Ron Sexsmith Is Worth Waiting For

Ron Sexsmith Is Worth Waiting For
Ron Sexsmith's new beginnings echo his start in Toronto's songwriter community over 12 years ago. His fifth album Blue Boy, recorded last June with producer Steve Earle, is only now seeing the light of day after lengthy label wrangling. In the meantime, Sexsmith re-released his long out-of-print 1991 debut Grand Opera Lane. For those only familiar with the ornate trilogy of albums Sexsmith recorded with Mitchell Froom, both his debut and Blue Boy break the ballad mode that Froom dwelled on.

"It occurred to me that these records are long-lost cousins," he says. "Grand Opera Lane is a happy record. It was made when I first moved to Toronto and every song is about trying to get off the ground, and it's very optimistic. This album is more rock'n'roll like that one, but it's heavier and darker. Both were made very fast. On the last record we spend all this time working out strings and horns, and this time it was nice to do something more freewheelin'."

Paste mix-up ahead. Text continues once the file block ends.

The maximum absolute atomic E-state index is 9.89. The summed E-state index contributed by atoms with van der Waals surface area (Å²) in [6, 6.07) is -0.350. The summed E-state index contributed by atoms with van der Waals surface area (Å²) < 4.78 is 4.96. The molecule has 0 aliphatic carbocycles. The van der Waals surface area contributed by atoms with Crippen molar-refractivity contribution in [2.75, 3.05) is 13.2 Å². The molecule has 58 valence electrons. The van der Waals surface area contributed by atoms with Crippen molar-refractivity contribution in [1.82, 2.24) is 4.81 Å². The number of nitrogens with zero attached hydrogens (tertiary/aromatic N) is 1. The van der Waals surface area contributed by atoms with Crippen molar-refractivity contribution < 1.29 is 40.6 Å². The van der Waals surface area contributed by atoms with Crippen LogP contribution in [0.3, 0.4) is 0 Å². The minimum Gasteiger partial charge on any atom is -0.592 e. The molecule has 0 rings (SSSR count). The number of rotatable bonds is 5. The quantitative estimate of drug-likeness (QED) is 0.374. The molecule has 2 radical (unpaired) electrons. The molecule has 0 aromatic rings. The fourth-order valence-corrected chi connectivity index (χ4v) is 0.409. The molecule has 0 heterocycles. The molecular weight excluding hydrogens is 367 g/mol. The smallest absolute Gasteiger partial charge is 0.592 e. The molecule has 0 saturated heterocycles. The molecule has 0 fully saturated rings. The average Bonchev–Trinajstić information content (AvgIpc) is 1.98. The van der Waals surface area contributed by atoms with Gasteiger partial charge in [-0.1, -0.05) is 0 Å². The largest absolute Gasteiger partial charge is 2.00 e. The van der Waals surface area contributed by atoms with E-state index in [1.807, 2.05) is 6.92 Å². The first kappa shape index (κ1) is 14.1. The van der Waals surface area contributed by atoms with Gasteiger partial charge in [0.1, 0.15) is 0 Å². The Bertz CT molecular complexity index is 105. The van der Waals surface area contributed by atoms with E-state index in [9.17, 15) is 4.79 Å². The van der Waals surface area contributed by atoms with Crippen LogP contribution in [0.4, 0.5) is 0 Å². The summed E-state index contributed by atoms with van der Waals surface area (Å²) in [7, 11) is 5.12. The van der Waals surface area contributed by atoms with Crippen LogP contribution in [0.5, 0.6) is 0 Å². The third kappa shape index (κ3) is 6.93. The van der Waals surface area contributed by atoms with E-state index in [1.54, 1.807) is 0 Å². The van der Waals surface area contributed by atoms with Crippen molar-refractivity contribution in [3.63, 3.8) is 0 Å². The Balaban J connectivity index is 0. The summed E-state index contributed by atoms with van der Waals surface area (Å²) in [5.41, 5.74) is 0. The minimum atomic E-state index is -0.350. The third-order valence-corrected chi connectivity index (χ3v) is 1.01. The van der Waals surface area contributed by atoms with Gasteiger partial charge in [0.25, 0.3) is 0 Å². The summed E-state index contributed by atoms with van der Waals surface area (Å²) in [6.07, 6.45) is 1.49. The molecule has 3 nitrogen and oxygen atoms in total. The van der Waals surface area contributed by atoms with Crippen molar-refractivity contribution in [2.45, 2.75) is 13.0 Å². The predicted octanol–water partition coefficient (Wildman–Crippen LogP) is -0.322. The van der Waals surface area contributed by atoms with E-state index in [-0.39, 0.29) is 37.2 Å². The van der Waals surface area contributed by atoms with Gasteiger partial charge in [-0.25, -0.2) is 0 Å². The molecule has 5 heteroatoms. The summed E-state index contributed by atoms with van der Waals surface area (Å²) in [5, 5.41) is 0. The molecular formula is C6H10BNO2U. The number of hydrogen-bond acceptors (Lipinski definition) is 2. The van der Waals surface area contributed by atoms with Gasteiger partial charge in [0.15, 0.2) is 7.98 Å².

Blue Boy features Sexsmith's longtime live compadre Don Kerr on drums, who had been left behind on the Froom albums. "Don has so much character in his drumming and everything," says Sexsmith. "Steve was blown away by Don, and I think he really nailed it. Everyone in the studio was saying, ‘Where'd you find this guy?'"

And in another flashback sequence, Sexsmith covers "Thumbelina Farewell," by his old friend Kyp Harness. "It's one of those songs I wish I could have written myself," he says. "I also thought it fit into the theme of the record, and I hoped that I could turn people on to Kyp the same way Elvis Costello did with me. Already it's working; every interview I've done, people ask me who this Kyp Harness guy is."
Sexsmith himself was covered recently by German soprano Anne Sofie Von Otter, on an album produced by Sexsmith's constant champion Elvis Costello. "I was on an airplane flying from Hong Kong to London a couple of weeks ago; I was flicking through the radio channels and I heard the intro. I thought, ‘I know that song!' Then she started singing it and I was so excited — and on airplanes, the program keeps repeating, so I heard it seven or eight times. It sounds clichéd, but your songs are your babies in a way, so when you hear someone else singing it, you're kind of rooting for the song: ‘Don't fall apart on me!'"